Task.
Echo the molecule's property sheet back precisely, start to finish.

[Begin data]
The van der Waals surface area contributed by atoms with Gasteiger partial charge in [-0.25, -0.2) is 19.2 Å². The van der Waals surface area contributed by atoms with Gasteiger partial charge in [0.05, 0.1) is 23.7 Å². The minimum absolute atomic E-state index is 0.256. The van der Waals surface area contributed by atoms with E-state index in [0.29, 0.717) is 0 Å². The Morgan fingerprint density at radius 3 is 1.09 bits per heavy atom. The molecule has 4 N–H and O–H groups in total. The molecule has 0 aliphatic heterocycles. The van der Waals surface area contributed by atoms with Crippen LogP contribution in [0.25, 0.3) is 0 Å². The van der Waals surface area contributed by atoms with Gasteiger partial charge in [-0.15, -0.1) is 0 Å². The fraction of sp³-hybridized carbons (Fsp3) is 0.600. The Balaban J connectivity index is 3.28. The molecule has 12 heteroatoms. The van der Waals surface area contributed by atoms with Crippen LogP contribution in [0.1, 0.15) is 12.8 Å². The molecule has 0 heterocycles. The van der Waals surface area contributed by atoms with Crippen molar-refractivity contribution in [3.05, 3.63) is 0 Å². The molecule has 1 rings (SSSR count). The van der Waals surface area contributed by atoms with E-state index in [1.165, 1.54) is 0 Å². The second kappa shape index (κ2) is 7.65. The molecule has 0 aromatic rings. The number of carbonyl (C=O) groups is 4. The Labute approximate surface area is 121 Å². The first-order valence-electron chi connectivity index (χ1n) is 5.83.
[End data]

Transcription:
The van der Waals surface area contributed by atoms with Gasteiger partial charge in [-0.25, -0.2) is 19.2 Å². The van der Waals surface area contributed by atoms with Gasteiger partial charge in [0.05, 0.1) is 23.7 Å². The minimum absolute atomic E-state index is 0.256. The van der Waals surface area contributed by atoms with E-state index in [0.29, 0.717) is 0 Å². The Morgan fingerprint density at radius 3 is 1.09 bits per heavy atom. The molecule has 4 N–H and O–H groups in total. The molecule has 0 aliphatic heterocycles. The van der Waals surface area contributed by atoms with Crippen LogP contribution in [0.25, 0.3) is 0 Å². The van der Waals surface area contributed by atoms with Gasteiger partial charge in [-0.15, -0.1) is 0 Å². The fraction of sp³-hybridized carbons (Fsp3) is 0.600. The Balaban J connectivity index is 3.28. The molecule has 12 heteroatoms. The van der Waals surface area contributed by atoms with Crippen LogP contribution in [0.1, 0.15) is 12.8 Å². The molecule has 0 heterocycles. The van der Waals surface area contributed by atoms with Crippen molar-refractivity contribution in [3.05, 3.63) is 0 Å². The molecule has 1 rings (SSSR count). The van der Waals surface area contributed by atoms with E-state index in [1.165, 1.54) is 0 Å². The second kappa shape index (κ2) is 7.65. The molecule has 0 aromatic rings. The number of carbonyl (C=O) groups is 4. The Labute approximate surface area is 121 Å². The first-order valence-electron chi connectivity index (χ1n) is 5.83.